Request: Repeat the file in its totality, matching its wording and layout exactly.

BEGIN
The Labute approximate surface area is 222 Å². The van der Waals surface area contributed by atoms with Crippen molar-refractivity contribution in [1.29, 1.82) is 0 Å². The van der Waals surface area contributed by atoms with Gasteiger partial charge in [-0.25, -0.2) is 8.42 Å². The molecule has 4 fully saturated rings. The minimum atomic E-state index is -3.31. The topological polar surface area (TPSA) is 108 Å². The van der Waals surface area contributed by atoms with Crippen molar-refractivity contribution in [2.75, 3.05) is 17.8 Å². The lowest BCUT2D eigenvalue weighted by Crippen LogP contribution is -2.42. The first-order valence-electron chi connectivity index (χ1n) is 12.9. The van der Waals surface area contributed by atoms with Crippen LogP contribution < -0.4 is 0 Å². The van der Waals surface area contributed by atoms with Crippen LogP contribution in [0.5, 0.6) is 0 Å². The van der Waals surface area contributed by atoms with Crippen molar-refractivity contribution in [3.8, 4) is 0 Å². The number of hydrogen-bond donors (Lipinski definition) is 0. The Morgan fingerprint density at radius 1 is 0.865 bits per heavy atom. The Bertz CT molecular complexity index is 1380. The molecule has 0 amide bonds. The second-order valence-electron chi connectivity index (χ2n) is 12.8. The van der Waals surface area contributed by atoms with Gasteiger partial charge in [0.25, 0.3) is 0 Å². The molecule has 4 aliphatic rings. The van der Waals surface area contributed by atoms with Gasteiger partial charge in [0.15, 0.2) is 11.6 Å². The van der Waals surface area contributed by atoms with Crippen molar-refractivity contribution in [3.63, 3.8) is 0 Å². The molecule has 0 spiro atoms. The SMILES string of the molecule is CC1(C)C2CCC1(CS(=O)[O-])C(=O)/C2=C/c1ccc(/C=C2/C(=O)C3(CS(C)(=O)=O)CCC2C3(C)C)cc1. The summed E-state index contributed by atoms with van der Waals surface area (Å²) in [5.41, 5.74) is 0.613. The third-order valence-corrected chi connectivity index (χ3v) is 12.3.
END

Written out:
The Labute approximate surface area is 222 Å². The van der Waals surface area contributed by atoms with Crippen molar-refractivity contribution in [1.29, 1.82) is 0 Å². The van der Waals surface area contributed by atoms with Gasteiger partial charge in [-0.25, -0.2) is 8.42 Å². The molecule has 4 fully saturated rings. The minimum atomic E-state index is -3.31. The topological polar surface area (TPSA) is 108 Å². The van der Waals surface area contributed by atoms with Crippen molar-refractivity contribution in [2.75, 3.05) is 17.8 Å². The lowest BCUT2D eigenvalue weighted by Crippen LogP contribution is -2.42. The first-order valence-electron chi connectivity index (χ1n) is 12.9. The van der Waals surface area contributed by atoms with Crippen LogP contribution < -0.4 is 0 Å². The van der Waals surface area contributed by atoms with Crippen LogP contribution in [0.5, 0.6) is 0 Å². The van der Waals surface area contributed by atoms with Crippen molar-refractivity contribution in [3.8, 4) is 0 Å². The number of hydrogen-bond donors (Lipinski definition) is 0. The Morgan fingerprint density at radius 1 is 0.865 bits per heavy atom. The Bertz CT molecular complexity index is 1380. The molecule has 0 amide bonds. The second-order valence-electron chi connectivity index (χ2n) is 12.8. The van der Waals surface area contributed by atoms with Gasteiger partial charge in [0.25, 0.3) is 0 Å². The molecule has 4 aliphatic rings. The van der Waals surface area contributed by atoms with Gasteiger partial charge in [0.15, 0.2) is 11.6 Å². The van der Waals surface area contributed by atoms with Crippen molar-refractivity contribution in [3.63, 3.8) is 0 Å². The molecule has 0 spiro atoms. The SMILES string of the molecule is CC1(C)C2CCC1(CS(=O)[O-])C(=O)/C2=C/c1ccc(/C=C2/C(=O)C3(CS(C)(=O)=O)CCC2C3(C)C)cc1. The summed E-state index contributed by atoms with van der Waals surface area (Å²) in [5.41, 5.74) is 0.613. The third-order valence-corrected chi connectivity index (χ3v) is 12.3.